(Parenthetically, this can serve an example one of those possible feed-back loops climatologists worry about: Termites do not like the cold. So human-caused warming allows termites to expand their natural range which allows them to multiply which leads to more termite-produced methane which leads to more warming which leads to an expanded range which and so on.)

And again, please skip both the "oh, my, it's so complex" business as if the factors to which you are referring (whatever they are, you specify none) have not been taken into account. As for the "cycles" business, already raised, already refuted in the very post to which you were supposedly replying.

As a final note because again I'm determined to avoid getting into another long argument refuting yet again the long-refuted blather of the denialists, I would have been more impressed with your scholarship if you had bothered to find out how to spell Charlie Rangel's name correctly.
In further non-response, he said (all are direct quotes):

- i did indeed juxtapose too ledders inn chux nam
- there can be no conclusion on any issue if consensus is the barometer
- We can go back and forth on the termite issue
- bovines, although ranched intensely, do exist enmass outside of human development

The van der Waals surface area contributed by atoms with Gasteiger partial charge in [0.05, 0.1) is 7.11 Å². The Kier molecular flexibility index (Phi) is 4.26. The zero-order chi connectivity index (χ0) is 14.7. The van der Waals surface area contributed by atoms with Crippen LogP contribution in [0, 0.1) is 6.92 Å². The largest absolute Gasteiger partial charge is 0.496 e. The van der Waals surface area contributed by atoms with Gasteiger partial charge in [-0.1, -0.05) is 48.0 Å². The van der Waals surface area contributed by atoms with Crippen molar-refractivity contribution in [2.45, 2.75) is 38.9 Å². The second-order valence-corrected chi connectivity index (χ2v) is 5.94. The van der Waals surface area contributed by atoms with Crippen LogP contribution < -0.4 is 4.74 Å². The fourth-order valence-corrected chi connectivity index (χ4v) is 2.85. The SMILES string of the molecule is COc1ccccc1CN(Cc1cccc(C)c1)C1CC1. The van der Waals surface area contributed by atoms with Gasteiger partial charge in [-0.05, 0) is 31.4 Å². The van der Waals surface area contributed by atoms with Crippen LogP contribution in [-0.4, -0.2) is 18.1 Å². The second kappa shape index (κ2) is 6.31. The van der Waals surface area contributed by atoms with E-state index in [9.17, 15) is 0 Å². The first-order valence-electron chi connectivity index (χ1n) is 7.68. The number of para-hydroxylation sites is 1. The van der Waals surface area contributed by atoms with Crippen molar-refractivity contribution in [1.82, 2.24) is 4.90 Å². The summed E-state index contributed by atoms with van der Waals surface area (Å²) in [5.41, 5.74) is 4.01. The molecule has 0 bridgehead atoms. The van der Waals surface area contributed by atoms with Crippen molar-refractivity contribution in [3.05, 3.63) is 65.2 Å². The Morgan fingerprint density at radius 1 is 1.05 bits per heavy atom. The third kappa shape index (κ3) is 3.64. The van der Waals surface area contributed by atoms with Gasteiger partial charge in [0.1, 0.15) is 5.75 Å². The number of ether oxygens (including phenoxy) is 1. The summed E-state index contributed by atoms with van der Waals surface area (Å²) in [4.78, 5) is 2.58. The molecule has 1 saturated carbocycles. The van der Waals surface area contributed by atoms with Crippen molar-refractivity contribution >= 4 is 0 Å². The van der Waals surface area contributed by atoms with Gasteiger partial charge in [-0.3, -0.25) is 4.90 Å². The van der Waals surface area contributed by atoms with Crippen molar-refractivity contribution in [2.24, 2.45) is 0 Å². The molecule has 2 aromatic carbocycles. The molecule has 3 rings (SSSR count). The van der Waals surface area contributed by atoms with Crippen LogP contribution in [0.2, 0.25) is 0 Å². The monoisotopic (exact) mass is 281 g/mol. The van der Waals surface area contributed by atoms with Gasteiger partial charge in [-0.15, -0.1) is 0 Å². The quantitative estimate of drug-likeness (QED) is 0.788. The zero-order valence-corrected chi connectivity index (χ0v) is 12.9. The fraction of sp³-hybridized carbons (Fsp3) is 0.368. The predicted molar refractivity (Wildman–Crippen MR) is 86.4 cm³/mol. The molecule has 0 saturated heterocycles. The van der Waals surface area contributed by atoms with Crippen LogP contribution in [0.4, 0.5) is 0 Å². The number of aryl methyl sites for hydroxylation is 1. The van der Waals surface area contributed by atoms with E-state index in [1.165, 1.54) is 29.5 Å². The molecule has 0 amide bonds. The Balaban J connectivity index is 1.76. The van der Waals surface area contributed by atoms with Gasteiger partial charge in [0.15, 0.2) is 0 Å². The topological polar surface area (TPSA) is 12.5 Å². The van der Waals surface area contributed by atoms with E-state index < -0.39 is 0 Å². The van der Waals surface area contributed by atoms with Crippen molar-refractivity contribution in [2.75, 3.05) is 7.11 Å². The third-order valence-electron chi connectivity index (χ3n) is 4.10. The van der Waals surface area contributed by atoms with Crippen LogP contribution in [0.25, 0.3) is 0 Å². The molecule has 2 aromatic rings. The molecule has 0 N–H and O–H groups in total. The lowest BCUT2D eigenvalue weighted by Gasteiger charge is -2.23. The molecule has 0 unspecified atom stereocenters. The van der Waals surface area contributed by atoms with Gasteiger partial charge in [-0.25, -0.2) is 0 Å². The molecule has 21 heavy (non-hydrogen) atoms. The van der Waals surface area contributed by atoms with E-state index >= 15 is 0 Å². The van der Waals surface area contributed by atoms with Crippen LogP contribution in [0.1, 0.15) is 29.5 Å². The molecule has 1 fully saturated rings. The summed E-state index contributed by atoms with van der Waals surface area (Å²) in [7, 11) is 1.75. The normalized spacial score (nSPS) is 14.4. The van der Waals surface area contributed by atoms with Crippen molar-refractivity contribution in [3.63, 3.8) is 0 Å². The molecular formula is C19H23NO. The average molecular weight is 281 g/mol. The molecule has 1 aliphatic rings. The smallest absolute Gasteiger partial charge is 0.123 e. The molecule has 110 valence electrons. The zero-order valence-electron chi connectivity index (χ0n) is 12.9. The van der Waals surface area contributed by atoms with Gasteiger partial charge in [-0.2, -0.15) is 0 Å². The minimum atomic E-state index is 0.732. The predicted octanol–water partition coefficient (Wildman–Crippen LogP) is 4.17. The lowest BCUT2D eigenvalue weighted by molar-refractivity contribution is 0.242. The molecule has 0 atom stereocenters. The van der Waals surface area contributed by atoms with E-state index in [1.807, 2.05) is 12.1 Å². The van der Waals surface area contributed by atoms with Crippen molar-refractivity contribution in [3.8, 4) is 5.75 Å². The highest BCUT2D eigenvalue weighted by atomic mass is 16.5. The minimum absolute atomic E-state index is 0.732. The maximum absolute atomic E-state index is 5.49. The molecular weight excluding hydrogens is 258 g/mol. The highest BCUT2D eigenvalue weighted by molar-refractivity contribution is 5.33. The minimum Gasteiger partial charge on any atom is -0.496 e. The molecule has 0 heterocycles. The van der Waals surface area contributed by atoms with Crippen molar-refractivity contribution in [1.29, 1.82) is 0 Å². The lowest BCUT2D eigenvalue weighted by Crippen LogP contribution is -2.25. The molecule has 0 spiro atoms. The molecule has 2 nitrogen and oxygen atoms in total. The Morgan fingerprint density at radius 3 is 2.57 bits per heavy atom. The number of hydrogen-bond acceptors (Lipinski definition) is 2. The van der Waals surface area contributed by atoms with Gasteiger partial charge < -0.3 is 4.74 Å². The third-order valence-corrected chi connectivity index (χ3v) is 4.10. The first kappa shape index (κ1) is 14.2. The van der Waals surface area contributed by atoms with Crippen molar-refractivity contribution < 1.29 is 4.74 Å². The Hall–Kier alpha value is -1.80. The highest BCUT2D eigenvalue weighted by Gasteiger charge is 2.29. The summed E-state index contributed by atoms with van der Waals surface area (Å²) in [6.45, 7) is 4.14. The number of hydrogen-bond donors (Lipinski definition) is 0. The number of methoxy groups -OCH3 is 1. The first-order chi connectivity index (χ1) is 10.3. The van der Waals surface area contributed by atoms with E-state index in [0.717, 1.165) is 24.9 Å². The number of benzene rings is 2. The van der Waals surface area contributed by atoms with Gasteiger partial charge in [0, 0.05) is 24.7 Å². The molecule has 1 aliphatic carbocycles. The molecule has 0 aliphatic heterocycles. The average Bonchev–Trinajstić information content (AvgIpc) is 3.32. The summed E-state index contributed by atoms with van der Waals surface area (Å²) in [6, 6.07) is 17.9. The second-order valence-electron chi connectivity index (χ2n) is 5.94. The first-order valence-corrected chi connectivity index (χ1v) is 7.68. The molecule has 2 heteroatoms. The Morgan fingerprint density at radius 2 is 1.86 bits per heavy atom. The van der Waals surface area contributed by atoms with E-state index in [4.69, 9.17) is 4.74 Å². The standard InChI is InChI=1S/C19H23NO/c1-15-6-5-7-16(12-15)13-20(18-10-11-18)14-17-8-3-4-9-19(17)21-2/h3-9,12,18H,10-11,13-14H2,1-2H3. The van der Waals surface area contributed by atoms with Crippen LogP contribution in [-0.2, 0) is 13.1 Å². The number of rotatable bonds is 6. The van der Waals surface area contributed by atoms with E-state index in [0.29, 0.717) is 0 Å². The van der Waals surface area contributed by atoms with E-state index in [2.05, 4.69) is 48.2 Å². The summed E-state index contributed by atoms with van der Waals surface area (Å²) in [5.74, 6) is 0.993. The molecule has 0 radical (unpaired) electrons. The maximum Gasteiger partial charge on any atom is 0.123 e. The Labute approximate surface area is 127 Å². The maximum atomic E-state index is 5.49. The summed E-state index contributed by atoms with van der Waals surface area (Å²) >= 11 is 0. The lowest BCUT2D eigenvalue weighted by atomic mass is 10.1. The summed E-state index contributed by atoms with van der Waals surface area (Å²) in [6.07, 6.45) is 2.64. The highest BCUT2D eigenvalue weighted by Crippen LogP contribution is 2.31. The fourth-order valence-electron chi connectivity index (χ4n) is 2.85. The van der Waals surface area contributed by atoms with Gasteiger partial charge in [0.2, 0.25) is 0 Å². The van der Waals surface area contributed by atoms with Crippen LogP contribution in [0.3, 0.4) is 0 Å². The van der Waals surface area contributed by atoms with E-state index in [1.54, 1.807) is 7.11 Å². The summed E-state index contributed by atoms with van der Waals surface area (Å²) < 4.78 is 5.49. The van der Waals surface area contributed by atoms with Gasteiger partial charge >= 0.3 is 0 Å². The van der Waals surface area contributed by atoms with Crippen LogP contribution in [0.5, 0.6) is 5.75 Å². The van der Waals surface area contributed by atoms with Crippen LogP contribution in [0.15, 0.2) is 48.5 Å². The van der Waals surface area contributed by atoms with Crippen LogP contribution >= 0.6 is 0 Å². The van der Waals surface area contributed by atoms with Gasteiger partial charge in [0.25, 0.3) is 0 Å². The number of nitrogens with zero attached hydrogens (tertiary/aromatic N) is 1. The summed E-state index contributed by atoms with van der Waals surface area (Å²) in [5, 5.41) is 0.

- Your feed-back loop argument is self-defeating

He then cited as examples of the solar system "and its effect on climate" the Earth's tilt, "pockets of debris which cause the yearly Plaesedies(?) showers" which "deflect solar rays," and changes in the Sun before "speculating" about other "stuff" leaving debris that "alters temperatures."
This is my last on this because I think my basic point that all we're seeing is retreads of long-refuted arguments is well enough established.

So in order:

- Revealingly, you tried to ridicule my reference to your spelling of Charlie Rangel's name as "Rangle" instead of just chalking it up to a typo. Which says to me it wasn't a typo, you actually didn't know how to spell his name. If we can't trust you with the small things - like knowing or finding out how to spell the name of a well-known person - how can we trust you with the big things?